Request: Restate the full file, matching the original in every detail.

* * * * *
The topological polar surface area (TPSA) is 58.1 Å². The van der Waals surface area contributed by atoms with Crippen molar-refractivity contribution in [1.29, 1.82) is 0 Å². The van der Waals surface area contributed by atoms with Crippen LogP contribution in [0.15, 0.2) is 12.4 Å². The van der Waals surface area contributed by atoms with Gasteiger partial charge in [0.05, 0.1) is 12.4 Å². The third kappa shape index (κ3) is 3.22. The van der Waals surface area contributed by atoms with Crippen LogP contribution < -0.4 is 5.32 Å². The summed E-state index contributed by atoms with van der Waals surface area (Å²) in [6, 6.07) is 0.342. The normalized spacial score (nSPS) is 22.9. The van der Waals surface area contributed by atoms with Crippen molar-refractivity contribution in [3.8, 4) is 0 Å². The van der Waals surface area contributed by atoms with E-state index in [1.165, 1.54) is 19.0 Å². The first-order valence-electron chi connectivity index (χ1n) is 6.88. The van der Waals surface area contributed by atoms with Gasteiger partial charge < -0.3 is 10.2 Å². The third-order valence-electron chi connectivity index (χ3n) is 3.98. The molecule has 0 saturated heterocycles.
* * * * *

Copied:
The topological polar surface area (TPSA) is 58.1 Å². The van der Waals surface area contributed by atoms with Crippen molar-refractivity contribution in [1.29, 1.82) is 0 Å². The van der Waals surface area contributed by atoms with Crippen LogP contribution in [0.15, 0.2) is 12.4 Å². The van der Waals surface area contributed by atoms with Gasteiger partial charge in [0.05, 0.1) is 12.4 Å². The third kappa shape index (κ3) is 3.22. The van der Waals surface area contributed by atoms with Crippen LogP contribution < -0.4 is 5.32 Å². The summed E-state index contributed by atoms with van der Waals surface area (Å²) in [6, 6.07) is 0.342. The normalized spacial score (nSPS) is 22.9. The van der Waals surface area contributed by atoms with Crippen molar-refractivity contribution in [3.8, 4) is 0 Å². The van der Waals surface area contributed by atoms with E-state index in [1.165, 1.54) is 19.0 Å². The first-order valence-electron chi connectivity index (χ1n) is 6.88. The van der Waals surface area contributed by atoms with Gasteiger partial charge < -0.3 is 10.2 Å². The third-order valence-electron chi connectivity index (χ3n) is 3.98. The molecule has 0 saturated heterocycles.